1st ANNUAL “IT’S OUR RIVER DAY”
ON SEPTEMBER 18 A GREAT WAY TO CELEBRATE ILLINOIS WATERWAYS
Illinois waterways have been crucial in shaping the culture, commerce and
communities of our state. Ancient civilizations settled along our rivers
because of the rich diversity of plant and animal life, and access to trading
partners. Early pioneers settled here not via wagon train, but by canoes and
flatboats. Millions of migratory birds use Illinois rivers as flight
patterns. Today, we still rely on rivers for drinking water, transporting
goods and nature-based recreation.
vital link between the Great Lakes and Gulf of Mexico flows across Illinois,
from the increasingly clean Chicago River to the resource-rich Illinois River
to the mighty Mississippi. The Illinois River, its tributaries and all of
Illinois’ rivers and streams - big and small - are the lifeblood of our
Saturday, September 18, a statewide celebration of these precious resources
will occur in towns across Illinois. The 1st Annual “It’s Our River Day” will
feature dozens of activities and events promoting recreation, conservation
and education about Illinois rivers.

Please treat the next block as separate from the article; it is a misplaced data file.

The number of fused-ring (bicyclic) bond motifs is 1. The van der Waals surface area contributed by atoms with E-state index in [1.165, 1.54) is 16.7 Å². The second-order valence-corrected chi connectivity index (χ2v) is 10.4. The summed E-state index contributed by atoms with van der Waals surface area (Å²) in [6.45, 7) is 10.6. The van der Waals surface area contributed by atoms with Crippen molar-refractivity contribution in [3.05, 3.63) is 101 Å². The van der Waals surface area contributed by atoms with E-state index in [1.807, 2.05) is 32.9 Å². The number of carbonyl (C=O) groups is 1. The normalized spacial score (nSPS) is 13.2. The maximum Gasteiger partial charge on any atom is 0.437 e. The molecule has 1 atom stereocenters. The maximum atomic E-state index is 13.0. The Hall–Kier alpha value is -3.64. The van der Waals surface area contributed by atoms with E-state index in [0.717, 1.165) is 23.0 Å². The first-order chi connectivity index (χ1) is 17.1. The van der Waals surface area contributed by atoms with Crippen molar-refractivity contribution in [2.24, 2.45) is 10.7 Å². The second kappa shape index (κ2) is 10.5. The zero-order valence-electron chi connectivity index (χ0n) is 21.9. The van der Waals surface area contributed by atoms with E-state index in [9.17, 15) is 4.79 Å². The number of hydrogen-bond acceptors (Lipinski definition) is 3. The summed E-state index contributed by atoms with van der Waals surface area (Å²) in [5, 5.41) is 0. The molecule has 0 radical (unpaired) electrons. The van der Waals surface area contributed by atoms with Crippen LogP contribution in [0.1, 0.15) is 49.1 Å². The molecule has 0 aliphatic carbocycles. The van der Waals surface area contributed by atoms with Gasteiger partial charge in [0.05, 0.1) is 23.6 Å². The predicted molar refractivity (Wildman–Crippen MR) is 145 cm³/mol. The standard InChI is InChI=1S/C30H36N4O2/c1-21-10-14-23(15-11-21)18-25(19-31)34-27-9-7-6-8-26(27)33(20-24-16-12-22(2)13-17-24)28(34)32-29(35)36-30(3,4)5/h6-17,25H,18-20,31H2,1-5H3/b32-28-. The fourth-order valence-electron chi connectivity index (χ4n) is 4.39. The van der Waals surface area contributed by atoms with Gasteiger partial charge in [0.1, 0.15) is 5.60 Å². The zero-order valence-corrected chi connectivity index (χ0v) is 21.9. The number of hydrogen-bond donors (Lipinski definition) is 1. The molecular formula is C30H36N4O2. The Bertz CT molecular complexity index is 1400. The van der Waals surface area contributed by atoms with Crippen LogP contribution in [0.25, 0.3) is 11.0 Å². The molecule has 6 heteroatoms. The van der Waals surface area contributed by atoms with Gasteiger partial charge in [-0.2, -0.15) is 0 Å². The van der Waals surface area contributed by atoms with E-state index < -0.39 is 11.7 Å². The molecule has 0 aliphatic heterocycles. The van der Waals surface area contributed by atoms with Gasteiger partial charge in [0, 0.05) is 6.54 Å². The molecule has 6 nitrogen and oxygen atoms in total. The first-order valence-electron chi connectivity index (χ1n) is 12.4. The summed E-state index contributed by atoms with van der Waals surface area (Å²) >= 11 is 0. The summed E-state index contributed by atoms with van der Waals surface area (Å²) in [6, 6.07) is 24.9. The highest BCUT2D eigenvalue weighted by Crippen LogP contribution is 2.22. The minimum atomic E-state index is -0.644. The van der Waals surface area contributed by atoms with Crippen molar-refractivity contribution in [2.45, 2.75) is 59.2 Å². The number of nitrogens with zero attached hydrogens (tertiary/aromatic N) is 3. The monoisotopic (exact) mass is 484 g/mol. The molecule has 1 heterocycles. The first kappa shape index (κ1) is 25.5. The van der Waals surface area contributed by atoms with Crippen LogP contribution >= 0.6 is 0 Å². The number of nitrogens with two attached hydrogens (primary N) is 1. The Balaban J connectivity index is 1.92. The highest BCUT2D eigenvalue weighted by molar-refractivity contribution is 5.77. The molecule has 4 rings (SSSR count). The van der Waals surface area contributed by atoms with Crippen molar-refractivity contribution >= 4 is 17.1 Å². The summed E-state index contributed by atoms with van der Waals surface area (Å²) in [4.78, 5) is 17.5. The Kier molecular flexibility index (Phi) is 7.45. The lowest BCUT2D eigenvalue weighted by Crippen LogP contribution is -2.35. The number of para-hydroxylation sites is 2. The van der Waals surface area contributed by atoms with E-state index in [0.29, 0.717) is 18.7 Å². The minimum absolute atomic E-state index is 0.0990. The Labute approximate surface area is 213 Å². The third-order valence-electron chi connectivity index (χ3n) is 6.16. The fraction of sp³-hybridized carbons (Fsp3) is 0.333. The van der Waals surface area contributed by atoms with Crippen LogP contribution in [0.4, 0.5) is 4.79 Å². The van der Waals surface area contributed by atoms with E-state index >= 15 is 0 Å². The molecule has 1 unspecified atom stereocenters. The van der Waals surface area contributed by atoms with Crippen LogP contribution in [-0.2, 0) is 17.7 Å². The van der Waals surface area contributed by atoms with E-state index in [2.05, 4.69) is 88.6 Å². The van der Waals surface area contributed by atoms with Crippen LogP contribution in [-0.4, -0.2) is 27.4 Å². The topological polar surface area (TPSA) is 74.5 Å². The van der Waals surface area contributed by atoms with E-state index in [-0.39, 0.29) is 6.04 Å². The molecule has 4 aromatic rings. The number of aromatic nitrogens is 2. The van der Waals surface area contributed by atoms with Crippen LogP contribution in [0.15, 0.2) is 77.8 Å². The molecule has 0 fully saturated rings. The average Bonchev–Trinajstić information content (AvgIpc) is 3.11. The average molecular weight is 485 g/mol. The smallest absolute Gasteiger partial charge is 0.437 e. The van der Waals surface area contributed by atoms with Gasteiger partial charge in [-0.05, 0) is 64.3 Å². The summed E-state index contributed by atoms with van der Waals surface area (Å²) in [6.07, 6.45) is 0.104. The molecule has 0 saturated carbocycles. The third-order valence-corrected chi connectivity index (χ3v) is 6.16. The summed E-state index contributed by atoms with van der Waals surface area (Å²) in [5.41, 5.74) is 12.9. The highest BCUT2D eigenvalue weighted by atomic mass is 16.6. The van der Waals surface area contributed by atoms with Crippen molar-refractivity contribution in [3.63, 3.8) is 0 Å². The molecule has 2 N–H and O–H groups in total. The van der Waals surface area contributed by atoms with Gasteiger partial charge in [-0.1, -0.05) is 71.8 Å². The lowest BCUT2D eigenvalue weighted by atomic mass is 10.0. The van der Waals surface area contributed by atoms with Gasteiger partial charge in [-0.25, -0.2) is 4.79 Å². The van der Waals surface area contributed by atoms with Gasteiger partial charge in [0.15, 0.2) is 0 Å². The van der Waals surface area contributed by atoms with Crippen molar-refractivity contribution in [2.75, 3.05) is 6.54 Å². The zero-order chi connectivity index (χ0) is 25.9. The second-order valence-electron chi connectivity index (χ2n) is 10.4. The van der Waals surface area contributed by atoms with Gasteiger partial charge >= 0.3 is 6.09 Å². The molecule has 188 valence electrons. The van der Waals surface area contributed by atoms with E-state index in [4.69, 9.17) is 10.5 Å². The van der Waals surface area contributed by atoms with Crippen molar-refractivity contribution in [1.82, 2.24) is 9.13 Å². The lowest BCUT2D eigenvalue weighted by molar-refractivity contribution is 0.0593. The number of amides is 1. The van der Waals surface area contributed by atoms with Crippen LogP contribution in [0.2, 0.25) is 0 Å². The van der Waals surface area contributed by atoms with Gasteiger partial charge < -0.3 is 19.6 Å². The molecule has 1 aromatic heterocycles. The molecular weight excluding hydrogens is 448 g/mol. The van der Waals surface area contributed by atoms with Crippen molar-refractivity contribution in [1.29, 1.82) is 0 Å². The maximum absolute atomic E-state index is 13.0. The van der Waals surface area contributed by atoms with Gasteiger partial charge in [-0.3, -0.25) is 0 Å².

example, you could tour the Jake Wolf Hatchery in Mason County and see how
coho salmon are reared. Take a canoe or kayak ride. Learn to fish in
Yorkville or Chillicothe, or fish for free in the historic I&M Canal.
you could roll up your sleeves and volunteer at any of 20 community “Illinois
River Sweep” clean-ups being organized by the Friends of the Illinois River.
These river sweeps are a great way to get to know your neighbors while
cleaning up your riverfront, and you never know what you might find.
goal of “It’s Our River Day” - which will be held on the third Saturday of
every September - is to boost awareness of rivers by offering hands-on
conservation activities as well as lively recreational opportunities. Broad
citizen participation is needed to protect this natural resource, and “It’s
Our River Day” is an important organizing tool for private and public
agencies concerned with protecting this asset.
rivers are increasingly becoming attractive tourist destinations. Such
activities as bird-watching, fishing paddling and boating generate revenue
for many towns along the rivers. Any investment of time or money in the
preservation and protection of our waterways is an investment in Illinois’
Native American proverb states, “We do not inherit the earth from our
ancestors, we borrow it from our children.” That must be the guiding
principle of our stewardship and is the sentiment behind “It’s Our River
For details on the many “It’s Our River Day” activities on September 18, call
the Lieutenant Governor’s Office at 217-782-7884 or visit www.CleanWater.il.gov.
(As Lieutenant Governor,
Quinn is Chairman of the Illinois River Coordinating Council, which is
responsible for coordinating public and private funding for restoration of
the Illinois River watershed.)